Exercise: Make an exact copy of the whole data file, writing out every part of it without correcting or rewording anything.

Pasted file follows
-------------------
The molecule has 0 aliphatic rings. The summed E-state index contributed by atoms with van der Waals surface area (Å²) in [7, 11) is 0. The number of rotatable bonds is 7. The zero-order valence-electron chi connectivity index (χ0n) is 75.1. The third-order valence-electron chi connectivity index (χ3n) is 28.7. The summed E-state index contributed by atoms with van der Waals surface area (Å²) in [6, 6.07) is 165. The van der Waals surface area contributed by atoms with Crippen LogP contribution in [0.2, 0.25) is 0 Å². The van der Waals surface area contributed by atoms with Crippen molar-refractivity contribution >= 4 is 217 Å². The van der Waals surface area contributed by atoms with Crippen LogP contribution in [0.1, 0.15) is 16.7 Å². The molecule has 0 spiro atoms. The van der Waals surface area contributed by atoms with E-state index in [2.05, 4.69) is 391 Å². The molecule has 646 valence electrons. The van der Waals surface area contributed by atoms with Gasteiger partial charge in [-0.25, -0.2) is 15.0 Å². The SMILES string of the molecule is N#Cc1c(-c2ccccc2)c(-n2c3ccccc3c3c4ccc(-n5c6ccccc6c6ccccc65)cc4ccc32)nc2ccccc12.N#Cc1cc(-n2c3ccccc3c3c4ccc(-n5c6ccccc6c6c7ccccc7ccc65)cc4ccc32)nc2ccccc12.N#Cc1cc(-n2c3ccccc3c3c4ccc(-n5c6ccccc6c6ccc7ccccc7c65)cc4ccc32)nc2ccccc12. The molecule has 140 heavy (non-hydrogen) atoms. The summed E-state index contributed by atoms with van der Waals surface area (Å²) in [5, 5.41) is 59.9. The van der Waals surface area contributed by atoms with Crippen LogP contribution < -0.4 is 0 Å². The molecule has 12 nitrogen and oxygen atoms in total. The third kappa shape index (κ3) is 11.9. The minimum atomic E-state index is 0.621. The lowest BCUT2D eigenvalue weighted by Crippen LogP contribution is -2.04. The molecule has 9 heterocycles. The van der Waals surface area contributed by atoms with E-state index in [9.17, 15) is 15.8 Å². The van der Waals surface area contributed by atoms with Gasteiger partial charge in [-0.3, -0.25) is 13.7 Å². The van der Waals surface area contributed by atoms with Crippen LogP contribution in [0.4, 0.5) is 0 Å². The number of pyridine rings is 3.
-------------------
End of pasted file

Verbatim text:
The molecule has 0 aliphatic rings. The summed E-state index contributed by atoms with van der Waals surface area (Å²) in [7, 11) is 0. The number of rotatable bonds is 7. The zero-order valence-electron chi connectivity index (χ0n) is 75.1. The third-order valence-electron chi connectivity index (χ3n) is 28.7. The summed E-state index contributed by atoms with van der Waals surface area (Å²) in [6, 6.07) is 165. The van der Waals surface area contributed by atoms with Crippen LogP contribution in [0.2, 0.25) is 0 Å². The van der Waals surface area contributed by atoms with Crippen molar-refractivity contribution >= 4 is 217 Å². The van der Waals surface area contributed by atoms with Crippen LogP contribution in [0.1, 0.15) is 16.7 Å². The molecule has 0 spiro atoms. The van der Waals surface area contributed by atoms with E-state index in [2.05, 4.69) is 391 Å². The molecule has 646 valence electrons. The van der Waals surface area contributed by atoms with Gasteiger partial charge in [-0.25, -0.2) is 15.0 Å². The SMILES string of the molecule is N#Cc1c(-c2ccccc2)c(-n2c3ccccc3c3c4ccc(-n5c6ccccc6c6ccccc65)cc4ccc32)nc2ccccc12.N#Cc1cc(-n2c3ccccc3c3c4ccc(-n5c6ccccc6c6c7ccccc7ccc65)cc4ccc32)nc2ccccc12.N#Cc1cc(-n2c3ccccc3c3c4ccc(-n5c6ccccc6c6ccc7ccccc7c65)cc4ccc32)nc2ccccc12. The molecule has 140 heavy (non-hydrogen) atoms. The summed E-state index contributed by atoms with van der Waals surface area (Å²) in [5, 5.41) is 59.9. The van der Waals surface area contributed by atoms with Crippen LogP contribution < -0.4 is 0 Å². The molecule has 12 nitrogen and oxygen atoms in total. The third kappa shape index (κ3) is 11.9. The minimum atomic E-state index is 0.621. The lowest BCUT2D eigenvalue weighted by Crippen LogP contribution is -2.04. The molecule has 9 heterocycles. The van der Waals surface area contributed by atoms with E-state index in [9.17, 15) is 15.8 Å². The van der Waals surface area contributed by atoms with Gasteiger partial charge in [-0.3, -0.25) is 13.7 Å². The van der Waals surface area contributed by atoms with Crippen LogP contribution in [0.4, 0.5) is 0 Å². The number of pyridine rings is 3.